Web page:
The easiest and safest way to check for spark by yourself is to use an inline spark plug tester. Alternative methods to test an engine for spark include removing the spark plug and grounding it or testing for spark with a screwdriver.
- When you test your ignition system for spark, keep your hands off ignition coils, wires, or spark plugs while cranking the engine. Ignition coils generate, on average, 30,000 volts, enough to cause injuries and shock.
- If you will be cranking the engine for an extended period to test your car for spark, keep a backup battery source connected to avoid draining the main car battery.
How to test for spark
Checking if you are getting an ignition spark with a test light is quite simple. Plug the spark plug inline tester between the spark plug and the ignition coil.
Remove engine cover
If you have a vehicle model year 2000 and newer, it will most likely have an engine cover. Remove the cover by lifting it. Engine covers are held in place with tabs.
Locate the spark plugs
On a four-cylinder engine, the spark plugs will be right on top of the engine. This is typically true for inline-six engines as well. If your car is a V6, you will have three cylinders on one side of the engine block and the other three on the other.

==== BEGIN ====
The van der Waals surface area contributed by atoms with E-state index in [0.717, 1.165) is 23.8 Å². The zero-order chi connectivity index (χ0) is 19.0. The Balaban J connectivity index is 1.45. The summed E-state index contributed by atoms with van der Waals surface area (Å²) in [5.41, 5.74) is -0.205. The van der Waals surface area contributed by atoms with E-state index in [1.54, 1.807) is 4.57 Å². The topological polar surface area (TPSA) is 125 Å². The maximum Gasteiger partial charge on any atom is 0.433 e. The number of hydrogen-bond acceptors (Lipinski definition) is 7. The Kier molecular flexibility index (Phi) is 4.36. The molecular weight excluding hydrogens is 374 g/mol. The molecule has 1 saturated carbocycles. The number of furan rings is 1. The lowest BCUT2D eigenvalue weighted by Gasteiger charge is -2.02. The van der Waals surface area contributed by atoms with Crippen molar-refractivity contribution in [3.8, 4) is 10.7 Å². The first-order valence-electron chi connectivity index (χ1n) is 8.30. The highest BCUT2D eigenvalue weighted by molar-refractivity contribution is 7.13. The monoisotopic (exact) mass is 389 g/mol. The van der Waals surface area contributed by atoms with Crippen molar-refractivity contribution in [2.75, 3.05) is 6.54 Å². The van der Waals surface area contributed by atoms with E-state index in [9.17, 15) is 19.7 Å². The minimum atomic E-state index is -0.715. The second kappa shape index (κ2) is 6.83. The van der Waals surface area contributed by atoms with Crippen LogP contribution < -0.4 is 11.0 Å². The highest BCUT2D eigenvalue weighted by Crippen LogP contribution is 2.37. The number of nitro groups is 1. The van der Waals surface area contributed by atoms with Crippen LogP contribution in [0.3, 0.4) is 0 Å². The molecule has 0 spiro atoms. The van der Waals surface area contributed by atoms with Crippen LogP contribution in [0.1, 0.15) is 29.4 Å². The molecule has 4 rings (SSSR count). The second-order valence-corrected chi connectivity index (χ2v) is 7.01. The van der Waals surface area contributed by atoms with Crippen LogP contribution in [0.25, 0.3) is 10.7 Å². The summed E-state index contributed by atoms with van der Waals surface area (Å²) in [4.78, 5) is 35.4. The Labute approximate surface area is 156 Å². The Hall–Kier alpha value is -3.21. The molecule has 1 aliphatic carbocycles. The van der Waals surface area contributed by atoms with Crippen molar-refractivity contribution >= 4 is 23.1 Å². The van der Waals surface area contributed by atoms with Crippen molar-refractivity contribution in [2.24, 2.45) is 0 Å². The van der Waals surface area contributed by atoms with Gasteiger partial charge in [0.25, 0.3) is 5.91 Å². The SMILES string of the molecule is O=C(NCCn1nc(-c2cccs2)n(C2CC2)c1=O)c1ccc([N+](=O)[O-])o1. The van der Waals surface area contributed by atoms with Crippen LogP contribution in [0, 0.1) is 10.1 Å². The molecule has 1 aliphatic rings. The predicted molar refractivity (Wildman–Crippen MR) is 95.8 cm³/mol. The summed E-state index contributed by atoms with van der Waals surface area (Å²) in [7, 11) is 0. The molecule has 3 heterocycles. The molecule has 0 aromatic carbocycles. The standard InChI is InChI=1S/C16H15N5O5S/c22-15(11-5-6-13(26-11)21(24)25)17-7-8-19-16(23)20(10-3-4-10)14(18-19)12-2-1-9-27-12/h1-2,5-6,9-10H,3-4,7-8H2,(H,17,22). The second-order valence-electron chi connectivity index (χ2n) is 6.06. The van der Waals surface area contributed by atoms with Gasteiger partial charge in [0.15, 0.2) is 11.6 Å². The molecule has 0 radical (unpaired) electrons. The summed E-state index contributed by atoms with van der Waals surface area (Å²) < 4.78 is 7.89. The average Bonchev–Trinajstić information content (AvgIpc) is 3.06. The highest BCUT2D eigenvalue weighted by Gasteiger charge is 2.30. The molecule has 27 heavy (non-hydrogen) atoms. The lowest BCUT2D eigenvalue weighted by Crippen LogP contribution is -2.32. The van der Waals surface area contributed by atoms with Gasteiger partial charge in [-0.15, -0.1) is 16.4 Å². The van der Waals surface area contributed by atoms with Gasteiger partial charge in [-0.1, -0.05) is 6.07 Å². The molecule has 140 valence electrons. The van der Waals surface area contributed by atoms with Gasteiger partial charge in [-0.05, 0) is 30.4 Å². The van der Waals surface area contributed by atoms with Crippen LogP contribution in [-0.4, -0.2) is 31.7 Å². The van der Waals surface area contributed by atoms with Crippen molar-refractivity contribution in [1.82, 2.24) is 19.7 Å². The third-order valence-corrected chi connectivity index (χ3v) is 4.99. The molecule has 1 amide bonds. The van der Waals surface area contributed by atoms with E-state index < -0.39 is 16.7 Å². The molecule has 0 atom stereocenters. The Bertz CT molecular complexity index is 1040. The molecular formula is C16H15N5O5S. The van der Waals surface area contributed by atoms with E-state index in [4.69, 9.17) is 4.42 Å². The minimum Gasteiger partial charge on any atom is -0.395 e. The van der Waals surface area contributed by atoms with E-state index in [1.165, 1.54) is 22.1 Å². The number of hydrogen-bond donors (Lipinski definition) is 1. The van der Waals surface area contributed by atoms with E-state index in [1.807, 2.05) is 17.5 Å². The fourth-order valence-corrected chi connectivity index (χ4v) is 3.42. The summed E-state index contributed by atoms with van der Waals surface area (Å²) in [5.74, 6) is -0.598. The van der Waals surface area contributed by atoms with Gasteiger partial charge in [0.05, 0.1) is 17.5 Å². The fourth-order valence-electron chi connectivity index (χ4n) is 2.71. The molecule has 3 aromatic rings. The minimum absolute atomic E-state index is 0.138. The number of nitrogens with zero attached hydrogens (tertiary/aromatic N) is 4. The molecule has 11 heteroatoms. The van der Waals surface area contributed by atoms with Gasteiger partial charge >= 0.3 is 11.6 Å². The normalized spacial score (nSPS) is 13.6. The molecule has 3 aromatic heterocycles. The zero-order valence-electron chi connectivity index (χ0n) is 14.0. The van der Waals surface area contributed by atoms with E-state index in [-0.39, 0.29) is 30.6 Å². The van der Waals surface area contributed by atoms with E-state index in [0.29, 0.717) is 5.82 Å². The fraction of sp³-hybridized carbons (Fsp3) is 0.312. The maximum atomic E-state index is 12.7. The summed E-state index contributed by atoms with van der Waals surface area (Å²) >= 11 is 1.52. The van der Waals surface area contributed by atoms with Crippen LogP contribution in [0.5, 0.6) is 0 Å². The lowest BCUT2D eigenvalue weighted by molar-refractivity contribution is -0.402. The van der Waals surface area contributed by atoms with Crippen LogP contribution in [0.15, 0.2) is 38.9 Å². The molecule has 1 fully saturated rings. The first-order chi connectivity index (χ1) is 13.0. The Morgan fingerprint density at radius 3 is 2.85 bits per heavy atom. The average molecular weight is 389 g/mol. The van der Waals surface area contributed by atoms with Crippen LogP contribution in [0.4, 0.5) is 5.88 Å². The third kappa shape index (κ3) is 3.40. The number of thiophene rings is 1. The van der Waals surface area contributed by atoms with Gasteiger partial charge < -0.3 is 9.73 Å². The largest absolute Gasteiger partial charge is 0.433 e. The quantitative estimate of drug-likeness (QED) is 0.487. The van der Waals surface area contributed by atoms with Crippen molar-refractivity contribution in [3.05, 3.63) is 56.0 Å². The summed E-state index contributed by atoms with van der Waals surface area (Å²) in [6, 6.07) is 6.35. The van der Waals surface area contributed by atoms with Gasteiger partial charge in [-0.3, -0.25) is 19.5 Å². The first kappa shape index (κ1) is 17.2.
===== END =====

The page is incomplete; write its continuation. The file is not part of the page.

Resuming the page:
Disconnect the injector
We don’t want to flood the engine with fuel. Therefore as a best practice, it is recommended to unplug the electrical connector from the fuel injectors or remove the fuel pump’s relay.
If you check only one of the cylinders for a spark for a couple of seconds, you may be fine without disconnecting the spark plugs. If you crank the engine for an extended period of time with the injector connected, you will flood the cylinders with gasoline, which can foul the spark plugs.
Remove the ignition coil.
Remove the ignition coil from the spark plug that you want to test. Unplug the ignition coil from the spark plug but keep it connected to the wire harness.
Connect spark plug tester
Connect the inline spark plug tester between the ignition coil and the spark plug. One end of the spark plug testers fits on the ignition coil, and the other on top of the spark plug.
Check for spark
Set the spark plug tester aside. Now it is time to check if your engine is getting a spark. Keep your hands away from the ignition coil and the spark tester. Have a helper turn on the ignition and try to start the engine